Corporate violence against union organizers might have gone unrecorded—if it not for an enterprising news photographer
April 30, 2013 | By Gilbert King
Was the man whose assassination began World War I riding in a car destined to bring death to a series of owners?
April 22, 2013 | By Mike Dash
The lawman had a reputation to protect—but that reputation shifted after he moved East
April 03, 2013 | By Gilbert King
Did he, and other Vikings, really use a brutal method of ritual execution called the "blood eagle"?
March 18, 2013 | By Mike Dash
An American whaling ship brought together an oddball crew with a dangerous mission: freeing six Irishmen from a jail in western Australia
March 12, 2013 | By Gilbert King
In 1820, one of Britain's most notorious criminals hatched a plan to rescue the emperor from exile on the Atlantic isle of St Helena -- but did he ever try it?
March 08, 2013 | By Mike Dash
Vivian Gordon was a reputed prostitute and blackmailer—but her murder led to the downfall of New York Mayor Jimmy Walker
February 25, 2013 | By Rachel Shteir
A future America, populated by horse-faced, spindly giants with big feet
February 12, 2013 | By Matt Novak
The minister of armaments was happy to tell his captors about the war machine he had built. But it was a different story when he was asked about the Holocaust
January 08, 2013 | By Gilbert King
A tragic Christmas mystery remains unsolved more than 60 years after the disappearance of five young siblings
December 25, 2012 | By Karen Abbott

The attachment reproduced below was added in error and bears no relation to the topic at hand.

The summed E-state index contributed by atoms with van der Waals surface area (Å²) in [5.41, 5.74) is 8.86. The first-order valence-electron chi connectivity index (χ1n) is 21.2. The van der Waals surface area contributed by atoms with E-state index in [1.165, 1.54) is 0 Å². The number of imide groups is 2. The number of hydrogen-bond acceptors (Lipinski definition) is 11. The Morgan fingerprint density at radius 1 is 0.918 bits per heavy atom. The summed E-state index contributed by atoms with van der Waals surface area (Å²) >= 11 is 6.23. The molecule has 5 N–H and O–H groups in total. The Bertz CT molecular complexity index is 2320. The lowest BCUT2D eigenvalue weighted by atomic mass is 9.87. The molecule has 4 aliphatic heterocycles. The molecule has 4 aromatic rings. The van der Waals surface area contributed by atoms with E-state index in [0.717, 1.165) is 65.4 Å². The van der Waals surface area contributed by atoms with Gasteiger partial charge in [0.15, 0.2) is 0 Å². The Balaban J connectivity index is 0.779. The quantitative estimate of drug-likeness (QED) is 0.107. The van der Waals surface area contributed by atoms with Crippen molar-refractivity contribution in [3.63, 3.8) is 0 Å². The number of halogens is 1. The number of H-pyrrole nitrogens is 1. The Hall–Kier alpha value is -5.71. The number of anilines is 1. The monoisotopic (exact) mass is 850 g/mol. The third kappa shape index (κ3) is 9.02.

The Great Pacificator was adept at getting congressmen to reach agreements over slavery. But he was less accommodating when one of his own slaves sued him
December 06, 2012 | By Gilbert King
How an apparent misunderstanding led to a brawl that turned into a donnybrook that became a legend
November 15, 2012 | By Gilbert King
Held captive far longer than his surrender agreement called for, the Apache warrior made his case directly to the president
November 09, 2012 | By Gilbert King
The ideal future according to a ten-year-old: shorter school days, lower taxes, and lots and lots of robots
October 12, 2012 | By Matt Novak
Mao Zedong encouraged critics of his government—and then betrayed them just when their advice might have prevented a calamity
September 26, 2012 | By Gilbert King
Augustus Heinze dominated the copper fields of Montana, but his family's scheming on Wall Street set off the Panic of 1907.
September 20, 2012 | By Gilbert King
Can modern science determine who shot this 18th century Swedish king?
September 17, 2012 | By Mike Dash
Throughout the 1876 campaign, Tilden’s opposition had called him everything from a briber to a thief to a drunken syphilitic
September 07, 2012 | By Gilbert King
The Grand Dragon of the Klan and prominent Indiana politician had a vicious streak that had horrifying consequences
August 30, 2012 | By Karen Abbott
"Count" Victor Lustig once sold the Eiffel Tower to an unsuspecting scrap-metal dealer. Then he started thinking really big
August 22, 2012 | By Gilbert King